I'm having two major problems with my corgi right now.

1. Chewing. Oh, God the chewing... It's getting out of control.
2. Interacting with other dogs.

Roxy is almost a year old now (1 year old on 8/10) and for the most part, we never had these problems until recently (the past month).

As far as the chewing, it just seems like she destroys everything she finds. If it's in corgi-reach, it's hers as far as she's concerned. She really seems to like pulling books off shelves and eating them. We try to keep things off the floors, but no one is perfect. Sometimes she even goes out of her way to pull things down. She hasn't gone for furniture very much, fortunately.

She has plenty of toys (10). I picked them based on the textures and colors she likes best. She seems to love red and orange and dislikes cool colors like blue or purple. There's also a couple of intellectually stimulating toys in there to keep her curious and challenged. I alternate her toys and their location in the house three times a week to keep her interested. Despite all this effort, she still seems to largely prefer chewing things that are not her toys.

I don't really "punish" her for chewing things because I've learned that it doesn't work. It only seems to make her fearful. If I catch her in the act, I will say "No chew!" in a louder than speaking volume, with deeper pitch and make sure that she associates it with what she has just destroyed. I will do the same thing if I don't catch her in the act, but less firm, since dogs don't understand too well what they're being yelled at for unless they're caught doing it and corrected immediately.


As inconvenient as this may be, it doesn't worry me as much as how she's been acting around other dogs lately. When she was a younger puppy, she loved interacting with other dogs. We took her to puppy class at 3 about 4 months of age and had no issues with any of the other dogs in the class. I even took her to dog parks starting at 8 months and she loved it.

Unfortunately, she's been acting oddly around other dogs lately. I noticed it two weeks ago when I took her to the dog park. She was shying away from dogs and growling if they wanted to come close enough to play. This is a complete 180 from her old personality. When I walk her, I notice that she's very eager to meet other dogs, but once she does and they try to play, she gets aggressive.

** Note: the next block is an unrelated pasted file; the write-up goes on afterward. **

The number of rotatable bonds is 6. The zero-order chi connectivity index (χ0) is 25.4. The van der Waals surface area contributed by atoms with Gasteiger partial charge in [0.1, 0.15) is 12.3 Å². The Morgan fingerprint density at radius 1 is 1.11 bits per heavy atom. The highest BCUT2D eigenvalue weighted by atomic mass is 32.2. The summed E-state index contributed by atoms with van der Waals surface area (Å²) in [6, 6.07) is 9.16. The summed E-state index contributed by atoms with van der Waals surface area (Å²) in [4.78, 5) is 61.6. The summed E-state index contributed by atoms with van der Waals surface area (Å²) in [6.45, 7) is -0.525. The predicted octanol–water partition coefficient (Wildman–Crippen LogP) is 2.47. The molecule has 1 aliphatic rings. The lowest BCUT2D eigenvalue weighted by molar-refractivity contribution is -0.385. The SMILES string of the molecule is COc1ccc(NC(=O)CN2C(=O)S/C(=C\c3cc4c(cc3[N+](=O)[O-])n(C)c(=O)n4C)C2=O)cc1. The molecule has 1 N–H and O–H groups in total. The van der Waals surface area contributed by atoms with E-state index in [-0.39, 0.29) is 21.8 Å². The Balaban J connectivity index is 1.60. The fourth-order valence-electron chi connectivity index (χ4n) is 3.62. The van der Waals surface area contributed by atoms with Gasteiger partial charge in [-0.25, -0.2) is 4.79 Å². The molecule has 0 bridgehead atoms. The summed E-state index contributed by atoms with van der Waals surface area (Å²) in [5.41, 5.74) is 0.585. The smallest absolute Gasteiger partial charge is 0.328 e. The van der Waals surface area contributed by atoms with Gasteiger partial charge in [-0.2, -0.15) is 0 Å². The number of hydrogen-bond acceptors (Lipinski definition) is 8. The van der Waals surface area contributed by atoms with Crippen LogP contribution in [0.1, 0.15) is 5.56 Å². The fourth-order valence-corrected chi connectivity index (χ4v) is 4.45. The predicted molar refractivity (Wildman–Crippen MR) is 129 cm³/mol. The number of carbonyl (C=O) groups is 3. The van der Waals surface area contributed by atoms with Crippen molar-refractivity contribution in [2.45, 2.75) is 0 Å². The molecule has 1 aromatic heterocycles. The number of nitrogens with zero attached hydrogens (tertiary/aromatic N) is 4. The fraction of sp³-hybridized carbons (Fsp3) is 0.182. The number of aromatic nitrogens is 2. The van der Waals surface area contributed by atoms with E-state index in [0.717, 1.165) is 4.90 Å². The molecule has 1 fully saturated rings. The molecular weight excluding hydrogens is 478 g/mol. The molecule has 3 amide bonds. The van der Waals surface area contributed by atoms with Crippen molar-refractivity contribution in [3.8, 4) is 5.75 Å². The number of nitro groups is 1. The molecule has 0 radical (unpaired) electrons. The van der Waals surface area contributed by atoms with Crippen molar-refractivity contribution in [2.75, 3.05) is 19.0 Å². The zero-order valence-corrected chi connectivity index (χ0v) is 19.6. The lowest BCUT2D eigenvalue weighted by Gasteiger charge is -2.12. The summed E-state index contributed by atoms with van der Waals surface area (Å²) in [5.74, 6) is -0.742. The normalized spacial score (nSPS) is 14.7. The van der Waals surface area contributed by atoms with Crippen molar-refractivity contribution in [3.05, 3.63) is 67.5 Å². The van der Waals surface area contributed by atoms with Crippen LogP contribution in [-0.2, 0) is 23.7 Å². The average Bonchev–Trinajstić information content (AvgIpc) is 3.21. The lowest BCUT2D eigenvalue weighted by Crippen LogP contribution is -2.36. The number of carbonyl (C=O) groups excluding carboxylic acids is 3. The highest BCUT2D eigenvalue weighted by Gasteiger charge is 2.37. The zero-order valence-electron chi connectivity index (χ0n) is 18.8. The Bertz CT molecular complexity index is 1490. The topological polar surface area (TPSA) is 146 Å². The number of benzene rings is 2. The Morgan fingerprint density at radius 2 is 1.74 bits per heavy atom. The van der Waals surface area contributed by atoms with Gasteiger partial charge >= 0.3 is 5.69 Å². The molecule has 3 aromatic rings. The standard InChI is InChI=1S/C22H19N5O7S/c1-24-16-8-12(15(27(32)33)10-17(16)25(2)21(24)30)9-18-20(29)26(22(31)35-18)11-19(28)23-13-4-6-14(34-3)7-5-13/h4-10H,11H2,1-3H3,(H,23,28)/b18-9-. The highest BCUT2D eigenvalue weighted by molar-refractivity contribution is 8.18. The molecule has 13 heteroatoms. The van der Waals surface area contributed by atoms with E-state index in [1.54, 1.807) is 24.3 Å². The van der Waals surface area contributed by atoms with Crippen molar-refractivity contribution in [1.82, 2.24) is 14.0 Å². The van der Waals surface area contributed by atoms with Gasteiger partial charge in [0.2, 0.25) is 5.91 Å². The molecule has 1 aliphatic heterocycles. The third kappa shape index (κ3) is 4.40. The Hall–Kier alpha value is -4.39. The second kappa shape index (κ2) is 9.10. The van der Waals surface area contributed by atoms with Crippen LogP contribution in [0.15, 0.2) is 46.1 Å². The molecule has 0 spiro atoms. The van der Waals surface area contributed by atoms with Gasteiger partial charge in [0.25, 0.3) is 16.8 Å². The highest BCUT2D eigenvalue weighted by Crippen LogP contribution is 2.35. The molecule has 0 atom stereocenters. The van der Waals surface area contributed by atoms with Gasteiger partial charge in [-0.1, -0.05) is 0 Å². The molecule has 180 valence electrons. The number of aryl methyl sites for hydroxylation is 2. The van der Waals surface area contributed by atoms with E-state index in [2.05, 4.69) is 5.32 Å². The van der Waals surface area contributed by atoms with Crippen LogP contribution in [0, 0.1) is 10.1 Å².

What's going on here? I recently saw our old trainer at Pet Smart (where she attended puppy training) and she said that between 10 to 12 months dogs go through something like a teenage phase where they test boundaries. Likewise, the breed book says that dogs go through a "fear phase" at this time.

So, should I expect this to pass? What signs should I be looking for? Any suggestions on what I should do to help her (with either issue)

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Practice choosing things to chew. Get a GOOD chew toy, an old one with lots of doggy scent/slobber on it. And then get a BAD chew toy, one without doggy smells, something that she would love to chew, but is clearly not hers. Offer the bad toy to her, and the moment that she starts to take it, firmly in a tell her NO!! Offer it to her again, and again tell her no. Continue over and over again until she won't even look at it. When you offer it to her she should turn her head away. Place it on the floor, if she goes for it, say no. You can even try to entice her to play with it, but always say no when she begins to take the bait. She should learn that it is OFF LIMITS, even if you act like you want her to play with it, even if you give it to her, even if you are in the next room. You have claimed the toy as yours. Leave it on the floor after the training period (5- 15 min) and continue to say no if she shows ANY interest. The next day, give her the GOOD toy and play with her with it, give her a treat when she takes it etc.... Then the next day get out the bad toy again, if she goes for it go back and start saying no. If she sneaks a chew on some other item in the house use that item as the bad toy for the day. Different days use different items. You may not want to bring out the good toys in the same training session as she may start to confuse what is good and what is bad until she gets really comfortable with her good toys. If no doesn't work, you can try squirting water, tossing rolled up socks, etc... Anything that gets her attention without hurting her.